World Bank Economist Emphasizes: India Requires 8% Growth and Increased Female Workforce for Developed Nation Status 📈


India's ambition to become a developed nation by 2047, with high-income status, hinges on achieving nearly 8% economic growth. However, this ambitious goal faces a significant roadblock: the low participation of women in the workforce. World Bank senior economist Dhruv Sharma emphasized the vital link between India's growth trajectory and female workforce engagement during the release of the World Bank's India Development Update report on October 3 in New Delhi.

Empowering Women for Economic Growth:

Sharma pointed out that India's current growth rate stands at approximately 6-6.5%, falling short of the 8% target required for high-income status. To bridge this gap, increasing the participation of women in the workforce is imperative. Women's active engagement in various sectors of the economy is not only a matter of equality but also a key driver of economic growth.

Gender Disparities in Employment:

The India Development Update report highlighted disparities in employment between men and women. While both the male and female Worker Population Ratios (WPR) increased slightly in January-March 2023 compared to the previous year, the rise in women's WPR was largely attributed to an increase in unpaid work. Additionally, women in India often experience lower job quality compared to men, with a declining share of regular salaried employment in urban areas.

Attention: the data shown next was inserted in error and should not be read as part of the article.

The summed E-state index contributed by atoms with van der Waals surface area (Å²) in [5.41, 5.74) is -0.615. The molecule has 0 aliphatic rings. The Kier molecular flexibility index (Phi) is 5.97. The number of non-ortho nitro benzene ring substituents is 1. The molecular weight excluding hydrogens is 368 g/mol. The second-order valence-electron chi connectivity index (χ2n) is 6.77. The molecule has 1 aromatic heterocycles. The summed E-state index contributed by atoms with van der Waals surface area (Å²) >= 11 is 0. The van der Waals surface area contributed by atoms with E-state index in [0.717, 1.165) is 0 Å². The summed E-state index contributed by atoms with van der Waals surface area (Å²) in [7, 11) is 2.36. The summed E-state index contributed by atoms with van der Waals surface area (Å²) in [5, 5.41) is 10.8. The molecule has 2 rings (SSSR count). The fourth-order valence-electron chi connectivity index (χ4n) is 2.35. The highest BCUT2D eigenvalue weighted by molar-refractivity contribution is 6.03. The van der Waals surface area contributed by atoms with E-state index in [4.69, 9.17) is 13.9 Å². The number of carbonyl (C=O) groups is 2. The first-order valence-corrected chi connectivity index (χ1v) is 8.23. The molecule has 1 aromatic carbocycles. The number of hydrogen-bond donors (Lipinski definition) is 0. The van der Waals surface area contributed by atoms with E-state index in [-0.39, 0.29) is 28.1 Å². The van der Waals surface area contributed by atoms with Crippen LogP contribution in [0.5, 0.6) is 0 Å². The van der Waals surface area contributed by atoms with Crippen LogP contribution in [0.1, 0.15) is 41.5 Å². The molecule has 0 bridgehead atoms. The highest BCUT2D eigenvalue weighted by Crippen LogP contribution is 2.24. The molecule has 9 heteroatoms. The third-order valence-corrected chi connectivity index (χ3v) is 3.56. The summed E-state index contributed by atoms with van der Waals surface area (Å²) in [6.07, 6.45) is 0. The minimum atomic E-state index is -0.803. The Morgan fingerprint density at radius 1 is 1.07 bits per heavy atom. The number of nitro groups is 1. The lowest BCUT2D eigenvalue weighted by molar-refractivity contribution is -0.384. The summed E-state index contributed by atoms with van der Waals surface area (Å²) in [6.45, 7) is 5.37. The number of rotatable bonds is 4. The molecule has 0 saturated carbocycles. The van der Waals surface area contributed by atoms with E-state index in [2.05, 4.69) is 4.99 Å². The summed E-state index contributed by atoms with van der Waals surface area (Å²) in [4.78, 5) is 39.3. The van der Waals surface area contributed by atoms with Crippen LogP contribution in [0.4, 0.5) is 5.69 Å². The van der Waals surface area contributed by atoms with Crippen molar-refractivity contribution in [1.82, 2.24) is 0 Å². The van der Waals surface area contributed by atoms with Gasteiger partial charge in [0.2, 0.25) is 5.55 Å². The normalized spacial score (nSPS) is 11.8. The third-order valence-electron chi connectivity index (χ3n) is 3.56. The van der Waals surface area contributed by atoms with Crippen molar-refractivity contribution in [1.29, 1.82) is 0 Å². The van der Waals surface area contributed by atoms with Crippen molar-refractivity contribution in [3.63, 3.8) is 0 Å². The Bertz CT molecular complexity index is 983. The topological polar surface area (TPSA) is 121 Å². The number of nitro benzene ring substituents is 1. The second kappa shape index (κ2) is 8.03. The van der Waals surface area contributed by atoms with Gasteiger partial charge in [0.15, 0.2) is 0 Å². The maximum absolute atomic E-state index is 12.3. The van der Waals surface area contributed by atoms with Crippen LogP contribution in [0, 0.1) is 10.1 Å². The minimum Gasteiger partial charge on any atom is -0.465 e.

Unlocking Women's Potential:

Auguste Kouame, World Bank's Country Director for India, stressed the importance of raising the female labor force participation rate in India. He highlighted the significant progress made in women's education in India, with more girls attending universities than boys. Now, the focus must shift toward utilizing the skills and talents of educated women to propel the economy toward high-income status.

Fiscal Stability Amidst Growth Goals:

While India strives to boost its GDP growth rate, the World Bank's assessment of the fiscal situation remains optimistic. Kouame expressed confidence that India is on track to meet its fiscal deficit target for the year despite the upcoming elections. The government aims to reduce the fiscal deficit to 5.9% of GDP in 2023-24, and the World Bank's forecast aligns with this target. Additionally, the medium-term fiscal deficit target of 4.5% of GDP by 2025-26 indicates a positive trend, though its attainment remains uncertain.

India's journey to becoming a developed nation by 2047 hinges not only on economic growth but also on empowering women to participate fully in the workforce. Gender equality and female workforce engagement are integral components of India's path to prosperity. The World Bank's commitment to working alongside stakeholders to elevate the female labor force participation rate highlights the importance of this endeavor for India's future.



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